But one wonders whether this can be true. After all, it runs counter to Putin's domestic interests. What could be gained from eliminating a marginalised critic, without even a seat in parliament, and stirring up internal unrest? Perhaps he could blame it on Ukrainian spies as a pretext for invasion? Yet he has accomplished more or less what he wants in the Ukraine. In truth, the optics of Nemtsov's killing, his body lying in the street with St Basil's as backdrop, are bad for Putin. The episode will automatically draw support away from the Kremlin, and a crackdown in the aftermath will only make that worse.
There is a third possibility: that fellow liberals, perhaps with links to Ukrainian nationalists, killed Nemtsov. In the lead-up to the last presidential election, Putin himself had issued a warning that anti-Kremlin figures could be murdered by their own kind. That would foment a crisis which could then be blamed on the government. If a Ukrainian fifth column was involved, the rationale would be that killing Nemtsov would spark a wider war with Ukraine, and thereby hasten Kiev's entry into NATO.
That sounds pretty fantastical, but we should not be too quick to rush to judgment. After all, there is now significant evidence that Ukrainian nationalists played a role in the violence unleashed at Kiev's Euromaidan, and that it was not just the security services to blame for violence. Hence it is possible (albeit unlikely) that Nemtsov was deliberately made a martyr.
On the face of it, though, it seems most likely that someone with government connections was ultimately responsible. The hit was well planned, the scene was a highly symbolic backdrop, and the target was an individual who had long been a thorn in the side of government officials. If so, it is unlikely Nemtsov's murder will be solved any time soon, since the culprit(s) would have been careful to distance themselves from the actual triggermen.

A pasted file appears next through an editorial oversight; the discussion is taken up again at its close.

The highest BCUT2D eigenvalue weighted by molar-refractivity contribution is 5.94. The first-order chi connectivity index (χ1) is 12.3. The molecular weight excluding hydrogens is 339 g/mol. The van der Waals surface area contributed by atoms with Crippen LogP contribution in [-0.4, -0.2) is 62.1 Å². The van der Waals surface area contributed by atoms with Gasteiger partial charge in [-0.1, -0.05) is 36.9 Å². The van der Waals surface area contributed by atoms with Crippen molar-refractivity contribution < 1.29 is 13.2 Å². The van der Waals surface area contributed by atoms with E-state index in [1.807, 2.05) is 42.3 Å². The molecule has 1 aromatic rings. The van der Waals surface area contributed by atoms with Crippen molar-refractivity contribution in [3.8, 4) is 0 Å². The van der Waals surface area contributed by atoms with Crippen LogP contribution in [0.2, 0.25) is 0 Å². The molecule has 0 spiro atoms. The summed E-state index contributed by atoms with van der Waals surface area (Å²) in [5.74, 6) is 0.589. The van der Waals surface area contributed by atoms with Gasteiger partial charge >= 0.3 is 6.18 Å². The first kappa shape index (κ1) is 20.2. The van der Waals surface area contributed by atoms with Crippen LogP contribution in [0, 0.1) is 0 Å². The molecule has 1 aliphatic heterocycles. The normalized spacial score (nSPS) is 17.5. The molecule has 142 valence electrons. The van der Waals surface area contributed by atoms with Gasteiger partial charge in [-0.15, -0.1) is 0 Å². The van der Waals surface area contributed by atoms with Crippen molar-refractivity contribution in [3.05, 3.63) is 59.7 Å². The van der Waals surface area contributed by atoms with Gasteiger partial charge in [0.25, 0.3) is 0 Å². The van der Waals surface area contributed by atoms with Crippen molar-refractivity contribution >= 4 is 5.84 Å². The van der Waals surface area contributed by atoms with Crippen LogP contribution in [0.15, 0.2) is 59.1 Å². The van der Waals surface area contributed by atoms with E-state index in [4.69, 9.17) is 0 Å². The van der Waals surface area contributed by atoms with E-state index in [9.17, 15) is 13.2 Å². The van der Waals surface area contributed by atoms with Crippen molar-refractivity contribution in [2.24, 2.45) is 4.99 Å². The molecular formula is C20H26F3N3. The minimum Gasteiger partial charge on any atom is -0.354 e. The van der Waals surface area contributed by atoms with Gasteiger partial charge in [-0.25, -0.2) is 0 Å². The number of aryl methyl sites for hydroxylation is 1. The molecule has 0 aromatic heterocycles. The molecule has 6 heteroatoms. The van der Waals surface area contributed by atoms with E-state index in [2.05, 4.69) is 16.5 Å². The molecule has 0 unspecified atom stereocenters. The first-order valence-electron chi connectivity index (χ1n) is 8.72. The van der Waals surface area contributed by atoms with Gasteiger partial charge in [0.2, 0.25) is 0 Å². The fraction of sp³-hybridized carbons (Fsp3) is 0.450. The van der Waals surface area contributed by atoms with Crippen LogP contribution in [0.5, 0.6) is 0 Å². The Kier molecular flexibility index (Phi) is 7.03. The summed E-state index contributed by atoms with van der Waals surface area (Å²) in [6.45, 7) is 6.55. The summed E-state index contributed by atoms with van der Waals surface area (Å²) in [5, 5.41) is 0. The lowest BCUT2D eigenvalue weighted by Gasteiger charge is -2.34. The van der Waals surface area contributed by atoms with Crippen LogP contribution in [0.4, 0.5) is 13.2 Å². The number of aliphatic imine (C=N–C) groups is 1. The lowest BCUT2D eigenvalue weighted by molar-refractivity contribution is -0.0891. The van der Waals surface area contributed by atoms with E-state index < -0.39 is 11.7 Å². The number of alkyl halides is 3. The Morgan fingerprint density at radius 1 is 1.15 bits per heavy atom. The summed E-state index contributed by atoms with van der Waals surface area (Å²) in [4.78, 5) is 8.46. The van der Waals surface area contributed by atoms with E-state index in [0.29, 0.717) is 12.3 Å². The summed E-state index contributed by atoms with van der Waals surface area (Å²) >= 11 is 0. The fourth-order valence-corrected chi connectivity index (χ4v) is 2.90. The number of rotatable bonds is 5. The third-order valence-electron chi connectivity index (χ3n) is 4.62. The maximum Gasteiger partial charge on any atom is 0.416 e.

By the same token it is far too simplistic to blame 'the FSB'. Kremlin politics are extremely complex and virtually impossible to reliably track. There are four to seven competing factions, some of which overlap. All of them involve members who swap sides. Some are frequently tagged 'hardliners', like the groups controlled by Igor Sechin and Nikolai Patrushev. Others, like Sergei and Viktor Ivanov, are sometimes branded more moderate. But they are far from a united cabal, and Putin regularly moves individuals up and down to keep them on their toes. Any one of these groups, or their supporters, could have been involved, which makes getting to the bottom of the case even harder. Or it could have been none of them: some other highly plausible potential culprits include organised criminals and Russian ultranationalists. Each had a reason to kill Nemtsov, whether driven by the profit motive or by a hatred of liberal ideology.
Nemtsov knew he might be killed. He had spoken of the possibility as recently as a fortnight ago. Yet his death is more than just a sign that liberals are once again potential execution targets. It will be a vital test of opposition to Putin's rule inside Russia. Nemtsov's murder has already caused popular outrage, as evidenced by this morning's march in Moscow. If it sparks widespread civil disobedience, it will be a sign that Putin's seemingly immovable spot at the apex of Russian politics is vulnerable. But if the liberal intelligentsia accept it meekly and with only token protests, it will demonstrate the direct opposite: that there is still no realistic alternative to the government in the Kremlin.